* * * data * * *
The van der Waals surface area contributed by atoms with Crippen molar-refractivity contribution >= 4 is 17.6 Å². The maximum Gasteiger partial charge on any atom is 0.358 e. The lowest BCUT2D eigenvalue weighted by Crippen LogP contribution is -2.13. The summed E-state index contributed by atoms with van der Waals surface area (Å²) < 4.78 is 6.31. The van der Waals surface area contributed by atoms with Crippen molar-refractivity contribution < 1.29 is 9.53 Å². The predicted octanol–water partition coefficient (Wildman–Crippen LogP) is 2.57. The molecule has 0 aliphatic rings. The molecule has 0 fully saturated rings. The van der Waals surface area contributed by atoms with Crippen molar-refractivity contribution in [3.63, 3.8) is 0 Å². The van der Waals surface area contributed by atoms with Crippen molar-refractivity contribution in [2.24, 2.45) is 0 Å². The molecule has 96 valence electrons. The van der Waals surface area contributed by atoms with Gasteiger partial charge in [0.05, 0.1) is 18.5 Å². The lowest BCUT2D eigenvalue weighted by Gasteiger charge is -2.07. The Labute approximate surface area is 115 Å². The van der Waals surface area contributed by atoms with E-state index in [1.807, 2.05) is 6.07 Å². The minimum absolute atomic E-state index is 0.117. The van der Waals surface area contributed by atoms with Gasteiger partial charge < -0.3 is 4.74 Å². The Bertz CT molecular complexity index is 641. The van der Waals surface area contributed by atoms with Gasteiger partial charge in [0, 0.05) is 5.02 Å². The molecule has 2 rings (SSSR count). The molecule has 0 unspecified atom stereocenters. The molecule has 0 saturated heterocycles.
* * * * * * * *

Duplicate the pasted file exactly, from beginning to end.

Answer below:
The van der Waals surface area contributed by atoms with Crippen molar-refractivity contribution >= 4 is 17.6 Å². The maximum Gasteiger partial charge on any atom is 0.358 e. The lowest BCUT2D eigenvalue weighted by Crippen LogP contribution is -2.13. The summed E-state index contributed by atoms with van der Waals surface area (Å²) < 4.78 is 6.31. The van der Waals surface area contributed by atoms with Crippen molar-refractivity contribution < 1.29 is 9.53 Å². The predicted octanol–water partition coefficient (Wildman–Crippen LogP) is 2.57. The molecule has 0 aliphatic rings. The molecule has 0 fully saturated rings. The van der Waals surface area contributed by atoms with Crippen molar-refractivity contribution in [3.63, 3.8) is 0 Å². The van der Waals surface area contributed by atoms with Crippen molar-refractivity contribution in [2.24, 2.45) is 0 Å². The molecule has 96 valence electrons. The van der Waals surface area contributed by atoms with Gasteiger partial charge in [0.05, 0.1) is 18.5 Å². The lowest BCUT2D eigenvalue weighted by Gasteiger charge is -2.07. The Labute approximate surface area is 115 Å². The van der Waals surface area contributed by atoms with E-state index in [1.807, 2.05) is 6.07 Å². The minimum absolute atomic E-state index is 0.117. The van der Waals surface area contributed by atoms with Gasteiger partial charge < -0.3 is 4.74 Å². The Bertz CT molecular complexity index is 641. The van der Waals surface area contributed by atoms with Gasteiger partial charge in [0, 0.05) is 5.02 Å². The molecule has 2 rings (SSSR count). The molecule has 0 unspecified atom stereocenters. The molecule has 0 saturated heterocycles.